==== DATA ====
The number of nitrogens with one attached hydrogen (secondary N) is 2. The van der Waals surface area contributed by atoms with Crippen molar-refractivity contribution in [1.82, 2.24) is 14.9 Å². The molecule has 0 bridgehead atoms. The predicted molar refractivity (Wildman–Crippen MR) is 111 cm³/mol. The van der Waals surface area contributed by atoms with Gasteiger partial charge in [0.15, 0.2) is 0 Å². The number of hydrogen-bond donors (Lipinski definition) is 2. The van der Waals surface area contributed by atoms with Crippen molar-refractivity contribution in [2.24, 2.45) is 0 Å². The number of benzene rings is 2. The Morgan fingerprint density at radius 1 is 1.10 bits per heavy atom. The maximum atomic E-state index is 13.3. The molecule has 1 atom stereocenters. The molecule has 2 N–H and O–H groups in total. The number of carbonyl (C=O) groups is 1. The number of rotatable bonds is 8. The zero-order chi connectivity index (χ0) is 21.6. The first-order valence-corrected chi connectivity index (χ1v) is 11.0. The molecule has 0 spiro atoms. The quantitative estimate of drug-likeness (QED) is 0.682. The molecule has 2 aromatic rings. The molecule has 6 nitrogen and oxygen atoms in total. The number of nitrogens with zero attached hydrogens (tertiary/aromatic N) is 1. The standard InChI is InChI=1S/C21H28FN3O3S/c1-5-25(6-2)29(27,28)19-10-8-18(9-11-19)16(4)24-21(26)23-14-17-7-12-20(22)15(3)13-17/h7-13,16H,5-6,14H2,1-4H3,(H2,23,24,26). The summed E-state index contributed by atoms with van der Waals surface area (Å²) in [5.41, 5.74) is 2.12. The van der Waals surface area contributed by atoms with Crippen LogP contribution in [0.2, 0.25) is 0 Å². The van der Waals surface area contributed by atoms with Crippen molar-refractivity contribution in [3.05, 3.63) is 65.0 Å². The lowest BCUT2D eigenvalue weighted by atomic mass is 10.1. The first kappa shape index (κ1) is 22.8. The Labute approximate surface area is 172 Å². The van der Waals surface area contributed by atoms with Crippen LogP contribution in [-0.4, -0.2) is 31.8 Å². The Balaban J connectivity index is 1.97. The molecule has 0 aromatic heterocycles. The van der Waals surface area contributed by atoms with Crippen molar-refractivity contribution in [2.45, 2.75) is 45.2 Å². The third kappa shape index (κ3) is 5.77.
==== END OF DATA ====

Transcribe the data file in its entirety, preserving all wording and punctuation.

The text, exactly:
The number of nitrogens with one attached hydrogen (secondary N) is 2. The van der Waals surface area contributed by atoms with Crippen molar-refractivity contribution in [1.82, 2.24) is 14.9 Å². The molecule has 0 bridgehead atoms. The predicted molar refractivity (Wildman–Crippen MR) is 111 cm³/mol. The van der Waals surface area contributed by atoms with Gasteiger partial charge in [0.15, 0.2) is 0 Å². The number of hydrogen-bond donors (Lipinski definition) is 2. The van der Waals surface area contributed by atoms with Crippen molar-refractivity contribution in [2.24, 2.45) is 0 Å². The number of benzene rings is 2. The Morgan fingerprint density at radius 1 is 1.10 bits per heavy atom. The maximum atomic E-state index is 13.3. The molecule has 1 atom stereocenters. The molecule has 2 N–H and O–H groups in total. The number of carbonyl (C=O) groups is 1. The number of rotatable bonds is 8. The zero-order chi connectivity index (χ0) is 21.6. The first-order valence-corrected chi connectivity index (χ1v) is 11.0. The molecule has 0 spiro atoms. The quantitative estimate of drug-likeness (QED) is 0.682. The molecule has 2 aromatic rings. The molecule has 6 nitrogen and oxygen atoms in total. The number of nitrogens with zero attached hydrogens (tertiary/aromatic N) is 1. The standard InChI is InChI=1S/C21H28FN3O3S/c1-5-25(6-2)29(27,28)19-10-8-18(9-11-19)16(4)24-21(26)23-14-17-7-12-20(22)15(3)13-17/h7-13,16H,5-6,14H2,1-4H3,(H2,23,24,26). The summed E-state index contributed by atoms with van der Waals surface area (Å²) in [5.41, 5.74) is 2.12. The van der Waals surface area contributed by atoms with Crippen LogP contribution in [0.2, 0.25) is 0 Å². The van der Waals surface area contributed by atoms with Crippen molar-refractivity contribution in [3.05, 3.63) is 65.0 Å². The lowest BCUT2D eigenvalue weighted by atomic mass is 10.1. The first kappa shape index (κ1) is 22.8. The Labute approximate surface area is 172 Å². The van der Waals surface area contributed by atoms with Crippen LogP contribution in [-0.4, -0.2) is 31.8 Å². The Balaban J connectivity index is 1.97. The molecule has 0 aromatic heterocycles. The van der Waals surface area contributed by atoms with Crippen molar-refractivity contribution in [2.45, 2.75) is 45.2 Å². The third kappa shape index (κ3) is 5.77.